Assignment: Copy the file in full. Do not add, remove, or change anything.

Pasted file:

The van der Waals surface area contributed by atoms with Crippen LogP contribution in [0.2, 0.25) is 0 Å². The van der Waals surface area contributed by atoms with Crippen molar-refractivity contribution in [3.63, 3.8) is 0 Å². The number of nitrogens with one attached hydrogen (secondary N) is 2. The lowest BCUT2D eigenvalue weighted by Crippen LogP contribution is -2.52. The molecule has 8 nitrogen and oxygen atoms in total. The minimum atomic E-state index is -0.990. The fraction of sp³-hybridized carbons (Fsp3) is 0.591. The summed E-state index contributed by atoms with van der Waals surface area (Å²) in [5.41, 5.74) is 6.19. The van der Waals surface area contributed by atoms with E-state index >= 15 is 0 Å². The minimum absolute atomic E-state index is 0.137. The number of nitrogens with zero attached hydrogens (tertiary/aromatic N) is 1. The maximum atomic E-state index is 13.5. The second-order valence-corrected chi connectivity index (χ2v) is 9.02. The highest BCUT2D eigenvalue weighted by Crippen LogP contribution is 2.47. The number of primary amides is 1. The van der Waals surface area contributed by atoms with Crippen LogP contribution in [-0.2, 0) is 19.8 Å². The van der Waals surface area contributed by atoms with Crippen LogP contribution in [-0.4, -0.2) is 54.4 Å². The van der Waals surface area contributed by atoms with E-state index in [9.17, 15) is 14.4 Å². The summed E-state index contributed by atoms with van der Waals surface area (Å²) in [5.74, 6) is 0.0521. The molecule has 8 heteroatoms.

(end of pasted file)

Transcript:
The van der Waals surface area contributed by atoms with Crippen LogP contribution in [0.2, 0.25) is 0 Å². The van der Waals surface area contributed by atoms with Crippen molar-refractivity contribution in [3.63, 3.8) is 0 Å². The number of nitrogens with one attached hydrogen (secondary N) is 2. The lowest BCUT2D eigenvalue weighted by Crippen LogP contribution is -2.52. The molecule has 8 nitrogen and oxygen atoms in total. The minimum atomic E-state index is -0.990. The fraction of sp³-hybridized carbons (Fsp3) is 0.591. The summed E-state index contributed by atoms with van der Waals surface area (Å²) in [5.41, 5.74) is 6.19. The van der Waals surface area contributed by atoms with E-state index >= 15 is 0 Å². The minimum absolute atomic E-state index is 0.137. The number of nitrogens with zero attached hydrogens (tertiary/aromatic N) is 1. The maximum atomic E-state index is 13.5. The second-order valence-corrected chi connectivity index (χ2v) is 9.02. The highest BCUT2D eigenvalue weighted by Crippen LogP contribution is 2.47. The number of primary amides is 1. The van der Waals surface area contributed by atoms with Crippen LogP contribution in [-0.2, 0) is 19.8 Å². The van der Waals surface area contributed by atoms with Crippen LogP contribution in [-0.4, -0.2) is 54.4 Å². The van der Waals surface area contributed by atoms with E-state index in [9.17, 15) is 14.4 Å². The summed E-state index contributed by atoms with van der Waals surface area (Å²) in [5.74, 6) is 0.0521. The molecule has 8 heteroatoms.